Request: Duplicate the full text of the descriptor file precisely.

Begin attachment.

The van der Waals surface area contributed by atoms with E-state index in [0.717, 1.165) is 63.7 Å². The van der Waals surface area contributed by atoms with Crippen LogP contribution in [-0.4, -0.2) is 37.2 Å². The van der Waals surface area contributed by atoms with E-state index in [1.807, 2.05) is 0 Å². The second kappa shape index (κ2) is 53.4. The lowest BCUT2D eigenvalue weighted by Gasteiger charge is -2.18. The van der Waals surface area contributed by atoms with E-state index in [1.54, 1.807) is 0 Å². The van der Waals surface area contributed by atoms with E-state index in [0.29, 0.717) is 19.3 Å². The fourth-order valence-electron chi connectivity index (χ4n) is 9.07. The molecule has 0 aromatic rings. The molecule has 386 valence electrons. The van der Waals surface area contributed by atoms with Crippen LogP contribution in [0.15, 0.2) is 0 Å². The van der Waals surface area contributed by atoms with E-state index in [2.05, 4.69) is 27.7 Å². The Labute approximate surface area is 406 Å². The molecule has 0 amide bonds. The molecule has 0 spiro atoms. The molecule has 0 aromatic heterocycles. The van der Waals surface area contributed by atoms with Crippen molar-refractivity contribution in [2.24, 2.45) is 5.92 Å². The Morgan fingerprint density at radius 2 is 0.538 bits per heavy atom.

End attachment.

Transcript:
The van der Waals surface area contributed by atoms with E-state index in [0.717, 1.165) is 63.7 Å². The van der Waals surface area contributed by atoms with Crippen LogP contribution in [-0.4, -0.2) is 37.2 Å². The van der Waals surface area contributed by atoms with E-state index in [1.807, 2.05) is 0 Å². The second kappa shape index (κ2) is 53.4. The lowest BCUT2D eigenvalue weighted by Gasteiger charge is -2.18. The van der Waals surface area contributed by atoms with E-state index in [1.54, 1.807) is 0 Å². The van der Waals surface area contributed by atoms with E-state index in [0.29, 0.717) is 19.3 Å². The fourth-order valence-electron chi connectivity index (χ4n) is 9.07. The molecule has 0 aromatic rings. The molecule has 386 valence electrons. The van der Waals surface area contributed by atoms with Crippen LogP contribution in [0.15, 0.2) is 0 Å². The van der Waals surface area contributed by atoms with E-state index in [2.05, 4.69) is 27.7 Å². The Labute approximate surface area is 406 Å². The molecule has 0 amide bonds. The molecule has 0 spiro atoms. The molecule has 0 aromatic heterocycles. The van der Waals surface area contributed by atoms with Crippen molar-refractivity contribution in [2.24, 2.45) is 5.92 Å². The Morgan fingerprint density at radius 2 is 0.538 bits per heavy atom.